The Art and Science of Teaching Posters and Rubrics – The Importance of Having Students Self Assess

This past year I started reading Robert Marzano’s The Art and Science of Teaching to guide my instruction. So many aspects of that book spoke to me. I love the idea of having students use a four (or five) level rubric to assess themselves before, during, and after their learning of a specific standard. You can read more about how I incorporated Student Data Tracking Binders into my classroom HERE.

In many of my posts, and in my creating of Common Core I Can/We Can statements, I emphasize the importance of learning targets. These learning targets are so important for all of your students because they convey to your students a destination for their learning- what to learn, how deeply to learn it, and exactly how to demonstrate their new learning.

The Art and Science of Teaching Posters and Rubrics - The  Importance of Having Students Self Assess - Young Teacher Love by Kristine Nannini

Without these specific learning targets and a precise description of where they are headed, many of our students are left flying blind.

“Regardless of how important the content, how engaging the activity, how formative the assessment, or how differentiated the instruction, unless all students see, recognize, and understand the learning target from the very beginning of the lesson, one factor will remain constant: The teacher will always be the only one providing the direction, focusing on getting students to meet the instructional objectives.” (Zimmerman 2001).

With your instruction, you first communicate your learning goals to your students, plan a guided learning activity that takes place in the classroom, and then plan for assignments that are engaged learning experiences to extend classroom learning.

In between these learning goals, learning activities, and assignments, you plan time for formative assessments. Formative assessments are so important throughout the learning of a unit or standard. They provide students with feedback during instruction or as the student learns, versus providing students with feedback after learning with a test at the end of a standard or a unit. With these formative assessments comes Marzano’s scales and my Levels of Understanding Posters and Rubrics. By using a scale, the teacher and the students have a clear direction about instructional targets as well as descriptions of levels of understanding and performance for those targets.

The Art and Science of Teaching Posters and Rubrics - The  Importance of Having Students Self Assess - Young Teacher Love by Kristine Nannini
When using my Student Data Tracking Binders or my Levels of Understanding Posters and Rubrics alone, students self assess their level of understanding for specific learning targets. When students self assess or rate their level of understanding, there are benefits for both the teacher and the students. It promotes intrinsic motivation and more meaningful learning. It also empowers students to guide their own learning. Students who are taught self-evaluation skills are more likely to persist on difficult tasks, be more confident about their ability, and take greater responsibility for their work.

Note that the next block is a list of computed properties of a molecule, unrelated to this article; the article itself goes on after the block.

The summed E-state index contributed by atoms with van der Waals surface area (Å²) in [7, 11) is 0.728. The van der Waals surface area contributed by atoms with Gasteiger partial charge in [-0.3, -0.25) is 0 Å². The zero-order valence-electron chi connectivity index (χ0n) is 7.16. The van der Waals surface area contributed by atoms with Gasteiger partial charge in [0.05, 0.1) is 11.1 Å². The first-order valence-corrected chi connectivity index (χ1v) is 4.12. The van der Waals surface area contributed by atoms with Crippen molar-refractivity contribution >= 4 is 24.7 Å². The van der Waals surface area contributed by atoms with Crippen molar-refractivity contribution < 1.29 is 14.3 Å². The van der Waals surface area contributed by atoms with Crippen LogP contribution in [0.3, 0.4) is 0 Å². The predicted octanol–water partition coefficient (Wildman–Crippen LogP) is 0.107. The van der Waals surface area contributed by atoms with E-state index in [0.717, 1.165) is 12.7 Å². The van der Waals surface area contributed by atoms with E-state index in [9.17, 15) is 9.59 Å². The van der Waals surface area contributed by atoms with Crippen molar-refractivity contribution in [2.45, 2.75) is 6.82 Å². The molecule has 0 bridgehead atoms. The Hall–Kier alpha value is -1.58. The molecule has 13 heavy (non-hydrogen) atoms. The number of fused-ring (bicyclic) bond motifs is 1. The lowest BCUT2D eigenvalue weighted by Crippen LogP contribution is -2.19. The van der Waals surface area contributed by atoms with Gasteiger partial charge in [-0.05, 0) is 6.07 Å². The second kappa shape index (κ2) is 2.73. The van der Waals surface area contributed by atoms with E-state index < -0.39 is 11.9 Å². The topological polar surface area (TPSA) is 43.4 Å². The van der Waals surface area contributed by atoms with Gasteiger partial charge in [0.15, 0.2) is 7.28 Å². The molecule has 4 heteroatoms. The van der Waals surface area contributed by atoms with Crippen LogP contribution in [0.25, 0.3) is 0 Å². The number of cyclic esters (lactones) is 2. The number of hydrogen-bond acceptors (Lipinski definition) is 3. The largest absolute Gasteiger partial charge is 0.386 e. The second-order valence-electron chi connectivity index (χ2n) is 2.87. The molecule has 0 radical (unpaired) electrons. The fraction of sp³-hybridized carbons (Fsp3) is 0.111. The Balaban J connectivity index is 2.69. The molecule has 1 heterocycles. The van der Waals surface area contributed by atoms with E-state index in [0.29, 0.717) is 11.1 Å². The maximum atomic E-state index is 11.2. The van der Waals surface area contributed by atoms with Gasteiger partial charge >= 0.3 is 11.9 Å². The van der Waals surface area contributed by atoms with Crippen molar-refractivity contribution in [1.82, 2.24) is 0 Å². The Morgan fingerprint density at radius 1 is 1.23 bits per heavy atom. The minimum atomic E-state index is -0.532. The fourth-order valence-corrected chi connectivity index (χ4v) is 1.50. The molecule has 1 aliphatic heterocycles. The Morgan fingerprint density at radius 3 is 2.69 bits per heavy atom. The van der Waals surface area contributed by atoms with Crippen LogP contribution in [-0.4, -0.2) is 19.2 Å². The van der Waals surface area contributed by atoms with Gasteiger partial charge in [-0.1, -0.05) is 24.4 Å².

For my specific rubrics or scales, I used kid friendly language and kept them very simple.

The Art and Science of Teaching Posters and Rubrics - The  Importance of Having Students Self Assess - Young Teacher Love by Kristine Nannini

To see how I have my students rate their level of understanding using my Student Data Tracking Binders, click HERE.

One question I had from a reader was, how do you communicate what these levels actually mean (or look like) to your students and parents? That’s a great question! To answer this, I created this cupcake/baking analogy that you can grab HERE:

The Art and Science of Teaching Posters and Rubrics - The  Importance of Having Students Self Assess - Young Teacher Love by Kristine Nannini

Below are the Levels of Understanding Rubrics and Posters found in my store. Click each link below to read more about each poster and rubric pack.

Levels of Understanding Posters and Rubrics by Kristine Nannini
Levels of Understanding Posters and Rubrics by Kristine Nannini


  1. Thanks so much Linda. I know- this can be tough. Do you think you will be implementing something like this in your classroom? Make sure you follow my store as well, because I just added a whole packet of Student Data Binder sheets that I will be blogging about tomorrow. Thanks so much for following!